Macarthur Palm

Ptychosperma macarthurii

Family: Arecaceae (ar-ek-AY-see-ee) (Info)
Genus: Ptychosperma (tik-oh-SPER-muh) (Info)
Species: macarthurii




Foliage Color:

Unknown - Tell us

Bloom Characteristics:

Unknown - Tell us

Water Requirements:

Requires consistently moist soil; do not let dry out between waterings

Where to Grow:

Unknown - Tell us


20-30 ft. (6-9 m)

30-40 ft. (9-12 m)


10-12 ft. (3-3.6 m)

12-15 ft. (3.6-4.7 m)

15-20 ft. (4.7-6 m)

20-30 ft. (6-9 m)


USDA Zone 10a: to -1.1 C (30 F)

USDA Zone 10b: to 1.7 C (35 F)

USDA Zone 11: above 4.5 C (40 F)

Sun Exposure:

Full Sun

Sun to Partial Shade

Light Shade

Partial to Full Shade


Unknown - Tell us

Bloom Color:

White/Near White

Bloom Time:

Unknown - Tell us



Other details:

Unknown - Tell us

Soil pH requirements:

Unknown - Tell us

Patent Information:


Propagation Methods:

From seed; germinate in vitro in gelatin, agar or other medium

Seed Collecting:

Wear gloves to protect hands when handling seeds

Seed does not store well; sow as soon as possible


This plant has been said to grow in the following regions:

Huntington Beach, California

Cape Coral, Florida

Fort Myers, Florida

Jensen Beach, Florida

Naples, Florida

Pompano Beach, Florida

Port Charlotte, Florida

Hana, Hawaii

show all

Gardeners' Notes:


On May 4, 2014, kimanjo from Southgate, FL wrote:

Sarasota, FL.. I planted this palm (actually, a clump of 3) in 2002 at my new home. The plant was appx 6 feet tall at time of purchase. Twelve years later and the palms are still alive, beside my pool cage (northwestern corner--yikes) and are appx 20' tall. I am ashamed to say I do nothing to take care of the palms, except water them with my automatic sprinkler system, and they are doing well. I also have a clump of Carpentaria palms purchased at the same time from the same vendor and those are doing well, also. The only problem with is that both sets of plants are exposed to wind (as they are taller than my roofline) and the fronds tend to become a bit tattered during windy periods. For the most part, though, they are nice-looking plants.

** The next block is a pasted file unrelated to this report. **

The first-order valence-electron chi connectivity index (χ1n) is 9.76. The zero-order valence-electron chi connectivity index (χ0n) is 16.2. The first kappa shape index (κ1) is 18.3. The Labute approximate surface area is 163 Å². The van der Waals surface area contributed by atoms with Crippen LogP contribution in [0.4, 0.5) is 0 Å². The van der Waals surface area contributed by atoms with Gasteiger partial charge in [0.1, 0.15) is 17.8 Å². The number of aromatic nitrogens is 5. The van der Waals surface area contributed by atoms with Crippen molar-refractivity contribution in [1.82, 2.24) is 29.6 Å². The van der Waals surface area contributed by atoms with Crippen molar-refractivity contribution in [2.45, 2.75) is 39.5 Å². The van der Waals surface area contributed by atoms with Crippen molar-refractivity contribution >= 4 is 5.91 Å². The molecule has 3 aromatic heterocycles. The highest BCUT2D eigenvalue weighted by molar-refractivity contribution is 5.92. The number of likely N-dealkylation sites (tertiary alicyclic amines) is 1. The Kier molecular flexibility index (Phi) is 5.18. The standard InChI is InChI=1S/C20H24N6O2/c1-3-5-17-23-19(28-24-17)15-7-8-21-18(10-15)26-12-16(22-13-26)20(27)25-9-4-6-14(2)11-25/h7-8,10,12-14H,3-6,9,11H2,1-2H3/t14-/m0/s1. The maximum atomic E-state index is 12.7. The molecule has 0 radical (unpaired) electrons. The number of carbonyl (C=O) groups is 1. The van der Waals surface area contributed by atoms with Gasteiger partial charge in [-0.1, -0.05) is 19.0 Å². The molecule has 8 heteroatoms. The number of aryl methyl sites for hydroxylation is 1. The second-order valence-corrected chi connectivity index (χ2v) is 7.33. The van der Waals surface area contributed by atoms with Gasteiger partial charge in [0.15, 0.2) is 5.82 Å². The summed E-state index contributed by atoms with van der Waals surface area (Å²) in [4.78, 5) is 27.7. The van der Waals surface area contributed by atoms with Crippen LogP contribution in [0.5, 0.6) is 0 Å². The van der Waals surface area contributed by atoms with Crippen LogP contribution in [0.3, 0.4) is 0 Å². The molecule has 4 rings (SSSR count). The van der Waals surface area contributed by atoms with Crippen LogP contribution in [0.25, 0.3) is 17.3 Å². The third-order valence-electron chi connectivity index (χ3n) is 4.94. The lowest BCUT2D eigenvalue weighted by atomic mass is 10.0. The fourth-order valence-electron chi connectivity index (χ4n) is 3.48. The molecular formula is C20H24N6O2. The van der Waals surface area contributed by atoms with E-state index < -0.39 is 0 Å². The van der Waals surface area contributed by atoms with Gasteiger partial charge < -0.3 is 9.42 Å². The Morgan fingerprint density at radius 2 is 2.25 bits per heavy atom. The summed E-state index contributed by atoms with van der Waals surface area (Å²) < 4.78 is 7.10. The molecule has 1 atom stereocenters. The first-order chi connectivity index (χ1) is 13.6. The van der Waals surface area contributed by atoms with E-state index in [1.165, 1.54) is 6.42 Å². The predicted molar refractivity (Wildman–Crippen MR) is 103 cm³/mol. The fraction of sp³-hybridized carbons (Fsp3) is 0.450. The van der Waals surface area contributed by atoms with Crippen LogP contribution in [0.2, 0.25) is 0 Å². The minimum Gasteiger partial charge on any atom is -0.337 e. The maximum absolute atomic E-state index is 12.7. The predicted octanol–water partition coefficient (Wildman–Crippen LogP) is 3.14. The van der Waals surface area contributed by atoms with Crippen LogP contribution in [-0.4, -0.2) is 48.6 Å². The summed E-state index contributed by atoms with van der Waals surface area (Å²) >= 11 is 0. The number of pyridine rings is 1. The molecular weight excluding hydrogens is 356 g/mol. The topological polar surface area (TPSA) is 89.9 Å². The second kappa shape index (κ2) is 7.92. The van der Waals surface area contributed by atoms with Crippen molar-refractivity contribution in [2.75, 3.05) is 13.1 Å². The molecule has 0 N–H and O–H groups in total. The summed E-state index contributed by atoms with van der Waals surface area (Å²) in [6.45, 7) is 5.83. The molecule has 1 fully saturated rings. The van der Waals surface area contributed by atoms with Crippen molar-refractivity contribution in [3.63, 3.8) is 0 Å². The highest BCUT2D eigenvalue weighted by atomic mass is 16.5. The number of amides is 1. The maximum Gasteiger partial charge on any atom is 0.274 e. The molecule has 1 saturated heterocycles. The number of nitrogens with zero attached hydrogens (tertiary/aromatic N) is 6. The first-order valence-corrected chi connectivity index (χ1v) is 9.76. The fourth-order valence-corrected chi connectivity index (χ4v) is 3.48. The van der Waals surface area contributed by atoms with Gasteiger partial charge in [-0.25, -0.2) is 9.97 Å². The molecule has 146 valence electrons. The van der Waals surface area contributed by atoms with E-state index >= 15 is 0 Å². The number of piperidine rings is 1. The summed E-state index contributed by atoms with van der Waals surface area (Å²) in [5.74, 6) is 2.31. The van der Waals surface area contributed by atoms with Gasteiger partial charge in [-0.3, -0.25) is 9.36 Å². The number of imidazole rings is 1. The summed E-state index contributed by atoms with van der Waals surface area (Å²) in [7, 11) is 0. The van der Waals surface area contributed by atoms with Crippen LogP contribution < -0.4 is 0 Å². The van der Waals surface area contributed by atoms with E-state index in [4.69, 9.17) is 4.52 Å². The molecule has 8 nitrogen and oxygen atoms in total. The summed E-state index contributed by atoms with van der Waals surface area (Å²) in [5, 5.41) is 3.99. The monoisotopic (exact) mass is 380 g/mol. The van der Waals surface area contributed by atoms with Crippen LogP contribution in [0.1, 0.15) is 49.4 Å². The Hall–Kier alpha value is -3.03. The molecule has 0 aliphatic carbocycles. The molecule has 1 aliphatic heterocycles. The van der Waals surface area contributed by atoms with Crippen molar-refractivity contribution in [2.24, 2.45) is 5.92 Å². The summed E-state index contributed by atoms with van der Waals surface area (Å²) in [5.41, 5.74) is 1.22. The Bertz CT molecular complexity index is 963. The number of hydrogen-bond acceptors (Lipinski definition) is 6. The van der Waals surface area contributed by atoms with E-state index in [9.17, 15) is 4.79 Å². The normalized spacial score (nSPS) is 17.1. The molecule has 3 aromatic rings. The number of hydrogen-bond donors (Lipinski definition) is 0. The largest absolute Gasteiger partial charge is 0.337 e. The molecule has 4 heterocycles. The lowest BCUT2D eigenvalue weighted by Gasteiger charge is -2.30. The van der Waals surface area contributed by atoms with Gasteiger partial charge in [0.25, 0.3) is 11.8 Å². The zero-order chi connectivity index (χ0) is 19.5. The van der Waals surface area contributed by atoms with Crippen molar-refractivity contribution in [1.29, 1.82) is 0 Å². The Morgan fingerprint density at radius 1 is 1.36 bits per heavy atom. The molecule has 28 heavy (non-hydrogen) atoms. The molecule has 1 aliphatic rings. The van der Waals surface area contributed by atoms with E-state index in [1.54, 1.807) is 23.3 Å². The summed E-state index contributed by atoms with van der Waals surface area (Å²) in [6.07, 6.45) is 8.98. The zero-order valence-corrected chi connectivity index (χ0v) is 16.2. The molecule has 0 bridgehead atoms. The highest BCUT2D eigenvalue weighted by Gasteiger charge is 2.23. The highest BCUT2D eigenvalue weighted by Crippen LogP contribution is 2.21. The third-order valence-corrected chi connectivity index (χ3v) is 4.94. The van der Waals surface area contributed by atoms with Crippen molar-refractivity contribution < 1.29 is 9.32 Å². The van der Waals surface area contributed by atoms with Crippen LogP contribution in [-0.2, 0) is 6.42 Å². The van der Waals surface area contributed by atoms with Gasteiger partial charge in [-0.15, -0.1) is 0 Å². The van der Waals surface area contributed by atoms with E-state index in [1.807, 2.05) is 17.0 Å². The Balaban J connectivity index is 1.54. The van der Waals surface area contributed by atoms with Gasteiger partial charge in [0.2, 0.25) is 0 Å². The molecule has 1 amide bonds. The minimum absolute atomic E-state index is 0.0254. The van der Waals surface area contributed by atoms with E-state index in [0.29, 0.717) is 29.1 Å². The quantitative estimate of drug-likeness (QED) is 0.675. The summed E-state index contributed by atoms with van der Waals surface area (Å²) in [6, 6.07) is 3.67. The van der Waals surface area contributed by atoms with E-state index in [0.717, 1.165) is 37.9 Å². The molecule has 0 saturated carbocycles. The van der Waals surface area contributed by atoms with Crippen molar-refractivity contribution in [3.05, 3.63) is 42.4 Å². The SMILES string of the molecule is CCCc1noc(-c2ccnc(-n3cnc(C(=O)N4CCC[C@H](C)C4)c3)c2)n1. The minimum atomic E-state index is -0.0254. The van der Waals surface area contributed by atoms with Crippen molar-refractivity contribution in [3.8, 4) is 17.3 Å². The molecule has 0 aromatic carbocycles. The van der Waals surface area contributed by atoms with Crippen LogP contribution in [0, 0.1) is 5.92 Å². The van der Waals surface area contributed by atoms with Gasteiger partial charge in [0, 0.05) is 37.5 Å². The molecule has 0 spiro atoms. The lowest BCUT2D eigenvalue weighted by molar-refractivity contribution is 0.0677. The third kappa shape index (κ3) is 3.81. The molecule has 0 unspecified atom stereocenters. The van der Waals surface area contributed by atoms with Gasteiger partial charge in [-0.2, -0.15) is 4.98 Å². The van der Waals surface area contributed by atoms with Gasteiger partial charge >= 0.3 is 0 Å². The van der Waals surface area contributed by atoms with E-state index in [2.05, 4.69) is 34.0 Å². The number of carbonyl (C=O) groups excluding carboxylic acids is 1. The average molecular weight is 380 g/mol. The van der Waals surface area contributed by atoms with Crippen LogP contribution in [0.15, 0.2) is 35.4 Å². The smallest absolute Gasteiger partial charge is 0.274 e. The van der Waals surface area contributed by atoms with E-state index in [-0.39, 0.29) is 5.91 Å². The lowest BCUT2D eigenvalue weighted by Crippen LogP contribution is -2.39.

On Nov 14, 2007, Poulet from Bangkok,
Thailand wrote:

It's one of an easy growing plant in Thailand and it's a popular plant for Landscape architectures.


On Jun 17, 2004, palmbob from Acton, CA (Zone 8b) wrote:

This is one of the two most common Ptychospermas in cultivation, from N Australia and New Guinea. It is a tall, spreading clumping species with premorse leaflets and thin, grey, barely ringed trunks. It is found throughout the tropical world being used in malls, parking lots, indoors and in many gardens. It is fast growing and the fruits are bright red making it useful as an ornamental. Here in southern California it is a marginal palm, but does succeed in zone 10a... just slow as molassas. I have seen clumps that looked great, though, along the coast.